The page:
Ethiopian women giggle and strain in a yoga class like no other

  • 04 March 2013 |
  • UNHCR
A UNHCR trauma rehabilitation programme is using yoga to reach Ethiopian refugees in South Sudan.
A UNHCR trauma rehabilitation programme is using yoga to reach Ethiopian refugees in South Sudan. Some of the women doing yoga. Their teacher says that because they are stronger, they can hold positions for much longer than office workers.

The women giggle and strain as they try to follow their teacher, Naomi Swain, who is sitting in the lotus position on the red cement floor of a spartan classroom in South Sudan.

But Swain is impressed with her students, all of whom have fled violence or persecution in Ethiopia since 2004 and found shelter in Gorom Refugee Camp, near the South Sudan capital, Juba. "Their bodies are quite different. They're much stronger, they can hold positions for a long time as opposed to office workers," noted Swain.

The British national teaches the free yoga classes to about a dozen students, but the idea to bring her in to help the refugees at Gorom came from Sara Gottfredsen, an associate protection officer, after she and other UNHCR staff in Juba began taking classes from Swain. She uses a curriculum from Mandala House, a non-profit organisation specialising in trauma rehabilitation.

It's certainly something different in the drab daily life of camp, and Gorom is believed to be the only refugee camp in South Sudan that provides such a programme. Gottfredsen said the aim was to help empower women in the camp of 1,950 Ethiopian refugees and create a space away from their daily tasks of cooking food, carrying firewood, fetching water and caring for their children.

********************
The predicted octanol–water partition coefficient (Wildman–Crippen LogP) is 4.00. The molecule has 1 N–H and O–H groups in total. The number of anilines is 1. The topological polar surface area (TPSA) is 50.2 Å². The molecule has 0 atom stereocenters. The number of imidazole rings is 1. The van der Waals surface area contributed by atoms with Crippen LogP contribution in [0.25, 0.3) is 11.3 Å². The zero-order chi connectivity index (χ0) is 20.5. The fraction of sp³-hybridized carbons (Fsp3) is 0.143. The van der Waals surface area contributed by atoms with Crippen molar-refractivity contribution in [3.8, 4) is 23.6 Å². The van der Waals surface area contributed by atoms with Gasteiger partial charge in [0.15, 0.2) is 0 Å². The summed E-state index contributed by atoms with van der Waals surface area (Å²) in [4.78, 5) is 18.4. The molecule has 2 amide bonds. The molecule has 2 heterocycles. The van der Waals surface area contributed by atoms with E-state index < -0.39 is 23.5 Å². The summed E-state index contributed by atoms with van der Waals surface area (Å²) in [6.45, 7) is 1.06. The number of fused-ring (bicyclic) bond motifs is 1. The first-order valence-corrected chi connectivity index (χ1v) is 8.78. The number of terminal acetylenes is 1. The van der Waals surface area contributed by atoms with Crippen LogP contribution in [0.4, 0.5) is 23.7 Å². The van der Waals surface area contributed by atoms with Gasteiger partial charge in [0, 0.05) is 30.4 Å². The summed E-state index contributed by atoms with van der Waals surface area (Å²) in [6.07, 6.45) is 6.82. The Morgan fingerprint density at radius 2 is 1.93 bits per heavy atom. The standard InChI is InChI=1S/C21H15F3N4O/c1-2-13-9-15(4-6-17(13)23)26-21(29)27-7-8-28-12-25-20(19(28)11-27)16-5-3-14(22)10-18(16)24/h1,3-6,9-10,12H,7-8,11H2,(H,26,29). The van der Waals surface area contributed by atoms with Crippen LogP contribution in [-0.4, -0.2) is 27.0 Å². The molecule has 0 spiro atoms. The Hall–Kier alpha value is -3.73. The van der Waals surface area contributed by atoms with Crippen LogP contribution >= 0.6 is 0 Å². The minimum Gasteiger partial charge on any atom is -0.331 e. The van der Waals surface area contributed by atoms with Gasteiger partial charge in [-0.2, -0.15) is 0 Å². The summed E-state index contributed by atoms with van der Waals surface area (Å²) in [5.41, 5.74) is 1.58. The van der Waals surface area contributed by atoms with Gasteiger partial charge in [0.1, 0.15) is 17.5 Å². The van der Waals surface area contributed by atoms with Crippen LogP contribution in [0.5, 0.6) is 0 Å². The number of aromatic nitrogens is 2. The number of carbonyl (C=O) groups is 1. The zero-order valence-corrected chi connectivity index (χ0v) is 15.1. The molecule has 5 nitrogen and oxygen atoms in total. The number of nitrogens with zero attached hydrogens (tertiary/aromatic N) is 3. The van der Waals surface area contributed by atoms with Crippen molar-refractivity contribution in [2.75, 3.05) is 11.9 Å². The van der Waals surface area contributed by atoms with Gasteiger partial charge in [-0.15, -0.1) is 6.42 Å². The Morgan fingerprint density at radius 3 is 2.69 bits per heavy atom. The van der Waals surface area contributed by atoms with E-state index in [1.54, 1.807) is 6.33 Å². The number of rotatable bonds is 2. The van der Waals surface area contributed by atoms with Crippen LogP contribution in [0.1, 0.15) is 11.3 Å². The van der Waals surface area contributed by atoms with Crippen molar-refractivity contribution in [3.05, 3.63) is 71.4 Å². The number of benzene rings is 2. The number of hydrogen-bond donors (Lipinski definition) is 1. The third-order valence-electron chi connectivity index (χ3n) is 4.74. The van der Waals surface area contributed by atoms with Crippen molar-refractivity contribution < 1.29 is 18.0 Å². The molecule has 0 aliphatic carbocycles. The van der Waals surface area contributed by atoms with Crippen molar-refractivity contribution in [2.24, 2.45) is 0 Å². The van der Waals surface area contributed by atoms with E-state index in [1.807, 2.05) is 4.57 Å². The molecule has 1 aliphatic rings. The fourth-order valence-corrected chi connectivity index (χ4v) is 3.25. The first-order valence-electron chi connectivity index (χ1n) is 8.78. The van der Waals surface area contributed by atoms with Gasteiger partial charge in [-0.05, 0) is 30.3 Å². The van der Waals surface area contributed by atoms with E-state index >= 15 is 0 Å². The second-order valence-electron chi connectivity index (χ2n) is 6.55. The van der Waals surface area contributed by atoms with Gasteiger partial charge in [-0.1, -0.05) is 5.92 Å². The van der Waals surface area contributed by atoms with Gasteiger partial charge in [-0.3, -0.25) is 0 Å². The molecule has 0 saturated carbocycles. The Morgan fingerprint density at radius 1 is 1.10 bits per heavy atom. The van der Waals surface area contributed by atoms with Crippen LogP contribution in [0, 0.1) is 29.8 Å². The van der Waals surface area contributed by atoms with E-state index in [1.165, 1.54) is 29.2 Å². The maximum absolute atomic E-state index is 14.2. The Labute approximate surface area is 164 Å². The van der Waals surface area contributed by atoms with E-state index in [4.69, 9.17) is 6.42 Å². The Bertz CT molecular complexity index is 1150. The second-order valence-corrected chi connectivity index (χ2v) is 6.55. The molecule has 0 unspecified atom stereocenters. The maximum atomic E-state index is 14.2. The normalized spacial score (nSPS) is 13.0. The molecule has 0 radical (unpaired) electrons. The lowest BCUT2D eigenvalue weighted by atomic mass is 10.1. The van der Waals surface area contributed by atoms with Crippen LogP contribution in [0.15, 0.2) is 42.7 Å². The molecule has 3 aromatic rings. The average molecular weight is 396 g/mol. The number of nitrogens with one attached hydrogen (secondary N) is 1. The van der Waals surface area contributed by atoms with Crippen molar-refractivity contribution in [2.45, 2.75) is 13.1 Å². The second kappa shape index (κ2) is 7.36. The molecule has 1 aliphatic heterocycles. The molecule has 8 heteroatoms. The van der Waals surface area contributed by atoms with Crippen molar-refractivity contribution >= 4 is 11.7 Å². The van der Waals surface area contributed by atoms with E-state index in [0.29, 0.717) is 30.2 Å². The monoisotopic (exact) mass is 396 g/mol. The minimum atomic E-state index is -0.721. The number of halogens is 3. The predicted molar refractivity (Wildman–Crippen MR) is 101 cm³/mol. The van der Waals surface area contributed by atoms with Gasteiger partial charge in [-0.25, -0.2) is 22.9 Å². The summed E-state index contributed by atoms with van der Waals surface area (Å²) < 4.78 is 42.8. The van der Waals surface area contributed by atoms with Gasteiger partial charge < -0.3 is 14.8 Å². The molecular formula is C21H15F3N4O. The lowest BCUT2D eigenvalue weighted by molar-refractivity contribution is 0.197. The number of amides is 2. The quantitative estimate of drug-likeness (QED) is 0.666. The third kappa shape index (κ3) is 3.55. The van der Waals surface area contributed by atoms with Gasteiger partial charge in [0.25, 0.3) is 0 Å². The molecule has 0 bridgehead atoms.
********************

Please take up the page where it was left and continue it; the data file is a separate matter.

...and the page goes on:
"If they have a stronger bond with each other, they will play a bigger part in the deci-sion-making process in the camp," said Gottfredsen, who hopes to expand the programme to other camps, including those providing shelter to tens of thousands of Sudanese refugees. "It's more about their doing something for themselves and as a group of women together," she noted.

So far, the daily classes seem to be having a positive effect, though the women had never heard of yoga before they met Swain. "I feel better, I'm happy when I'm doing my work at home," said Ariet Okidi, a mother of three children, during one recent session. "I'm relaxed," she added with a big smile.

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